Bringing up the rear was the Custodian, Grenache, 2005. Light to medium bodied, flowery with violets and cherries. Not my cup of tea, this is "OK" wine.

So, we were impressed overall with the good quality of the wine across many blends/varietals and vintages. Lets start putting away some of their top labels (such as the "Dead Arm" or "Ironstone Pressings") for a future tasting...


Wednesday, April 22, 2009

Gin or Wine?

Easter wines included three from Argentina. Paul Hobbs of California has a Mendoza outfit called Vina Cobos. Their top wines are outstanding. We started the night with one of their mid-level wines, the Felino, Malbec, 2007. This is young and spicy with pomegranates and blueberries. Medium bodied, it makes a good aperetif sipper. The next day it had held up well and went well with lunch. Good wine, classic malbec, a little overpriced at $20.
The Eral Bravo, YBS, 2005 is 60% malbec, 30% Cab. S. and 10% syrah. Nice smelling wine. Mouth puckering and full bodied, the big tannins need time. The fruit is dense Caribbean fruit cake in quality. Good wine, but sit on it for a while. Worth the $25.
And now for something completely different - the Michel Rolland Yacochuya, 2003. Ya gotta love the simplicity on the label - very spartan. This is from the northern Argentine appelation of Salta, where the vineyards are high, close to the Andes. This is a monster of a wine - a cornucopia of flavours whacks your palate. 16.2% alcohol! Hold it in your mouth and it turns....gin-like with juniper berries and high alcohol coming through. I have to say this wine is hard to enjoy right now. Wait. Many Years. The next day it tasted Port-like. $65 - I can't tell you if I think it's worth until I try it in the future.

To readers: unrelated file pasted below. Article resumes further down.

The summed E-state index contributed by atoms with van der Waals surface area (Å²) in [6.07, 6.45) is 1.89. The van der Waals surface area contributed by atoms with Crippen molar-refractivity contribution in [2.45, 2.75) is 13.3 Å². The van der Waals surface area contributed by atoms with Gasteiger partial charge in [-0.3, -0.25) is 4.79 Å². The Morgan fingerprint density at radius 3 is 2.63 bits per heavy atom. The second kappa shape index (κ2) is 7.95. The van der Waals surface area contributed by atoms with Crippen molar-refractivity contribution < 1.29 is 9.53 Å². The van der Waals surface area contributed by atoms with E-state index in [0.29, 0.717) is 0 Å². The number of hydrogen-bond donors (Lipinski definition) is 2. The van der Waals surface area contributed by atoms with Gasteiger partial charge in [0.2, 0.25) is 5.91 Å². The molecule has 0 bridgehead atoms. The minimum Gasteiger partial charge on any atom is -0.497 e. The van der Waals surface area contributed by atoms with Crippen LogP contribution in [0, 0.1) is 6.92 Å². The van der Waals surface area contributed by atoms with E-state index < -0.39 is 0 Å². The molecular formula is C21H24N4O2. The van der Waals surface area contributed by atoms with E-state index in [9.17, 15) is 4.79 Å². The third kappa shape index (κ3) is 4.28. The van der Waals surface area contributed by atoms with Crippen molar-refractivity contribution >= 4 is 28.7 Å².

Sunday, April 12, 2009

Yalumba Night

Yalumba is reputably the oldest family owned vineyard in Australia. It was founded by a British brewer who emigrated to Oz in the 19th century. We had a few bottles kicking around so decided to give 'em a whirl and see what came out. First up was the Bush Vine Grenache, 2006. "Bush vine" usually means old vines - they grow like bushes (and look like small trees) as they have thick trunks and can "stand" up by themselves - no trellises, wires, poles, etc. needed. This wine is surprisingly light coloured and relatively light bodied - I was expecting a more concentrated wine. It's all about strawberries - both the nose and the palate. A straighforward, fruit driven wine, I rate it as an "OK" effort but it ain't worth the $19. No way.